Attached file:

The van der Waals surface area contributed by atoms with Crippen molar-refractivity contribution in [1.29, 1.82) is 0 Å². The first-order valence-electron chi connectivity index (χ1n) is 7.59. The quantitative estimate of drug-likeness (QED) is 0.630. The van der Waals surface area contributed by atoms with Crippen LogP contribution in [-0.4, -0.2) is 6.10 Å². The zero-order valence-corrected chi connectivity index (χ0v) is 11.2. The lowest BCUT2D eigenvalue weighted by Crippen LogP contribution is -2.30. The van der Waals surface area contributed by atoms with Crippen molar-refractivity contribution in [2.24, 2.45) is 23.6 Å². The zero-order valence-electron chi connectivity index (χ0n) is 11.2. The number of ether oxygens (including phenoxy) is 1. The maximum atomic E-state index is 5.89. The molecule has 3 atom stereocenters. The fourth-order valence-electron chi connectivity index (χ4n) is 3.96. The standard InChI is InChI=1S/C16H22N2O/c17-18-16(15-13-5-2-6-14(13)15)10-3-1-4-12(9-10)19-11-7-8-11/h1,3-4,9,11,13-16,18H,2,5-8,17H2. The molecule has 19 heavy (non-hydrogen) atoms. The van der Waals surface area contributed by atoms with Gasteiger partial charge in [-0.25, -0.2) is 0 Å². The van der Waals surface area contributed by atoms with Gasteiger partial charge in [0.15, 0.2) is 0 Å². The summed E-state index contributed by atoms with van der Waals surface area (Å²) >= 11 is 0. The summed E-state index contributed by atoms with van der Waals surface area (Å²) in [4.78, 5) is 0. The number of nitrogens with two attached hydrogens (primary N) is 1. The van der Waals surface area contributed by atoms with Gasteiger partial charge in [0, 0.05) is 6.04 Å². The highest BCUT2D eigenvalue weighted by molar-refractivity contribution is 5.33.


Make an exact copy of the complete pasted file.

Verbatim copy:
The van der Waals surface area contributed by atoms with Crippen molar-refractivity contribution in [1.29, 1.82) is 0 Å². The first-order valence-electron chi connectivity index (χ1n) is 7.59. The quantitative estimate of drug-likeness (QED) is 0.630. The van der Waals surface area contributed by atoms with Crippen LogP contribution in [-0.4, -0.2) is 6.10 Å². The zero-order valence-corrected chi connectivity index (χ0v) is 11.2. The lowest BCUT2D eigenvalue weighted by Crippen LogP contribution is -2.30. The van der Waals surface area contributed by atoms with Crippen molar-refractivity contribution in [2.24, 2.45) is 23.6 Å². The zero-order valence-electron chi connectivity index (χ0n) is 11.2. The number of ether oxygens (including phenoxy) is 1. The maximum atomic E-state index is 5.89. The molecule has 3 atom stereocenters. The fourth-order valence-electron chi connectivity index (χ4n) is 3.96. The standard InChI is InChI=1S/C16H22N2O/c17-18-16(15-13-5-2-6-14(13)15)10-3-1-4-12(9-10)19-11-7-8-11/h1,3-4,9,11,13-16,18H,2,5-8,17H2. The molecule has 19 heavy (non-hydrogen) atoms. The van der Waals surface area contributed by atoms with Gasteiger partial charge in [-0.25, -0.2) is 0 Å². The van der Waals surface area contributed by atoms with Gasteiger partial charge in [0.15, 0.2) is 0 Å². The summed E-state index contributed by atoms with van der Waals surface area (Å²) >= 11 is 0. The summed E-state index contributed by atoms with van der Waals surface area (Å²) in [4.78, 5) is 0. The number of nitrogens with two attached hydrogens (primary N) is 1. The van der Waals surface area contributed by atoms with Gasteiger partial charge in [0, 0.05) is 6.04 Å². The highest BCUT2D eigenvalue weighted by molar-refractivity contribution is 5.33.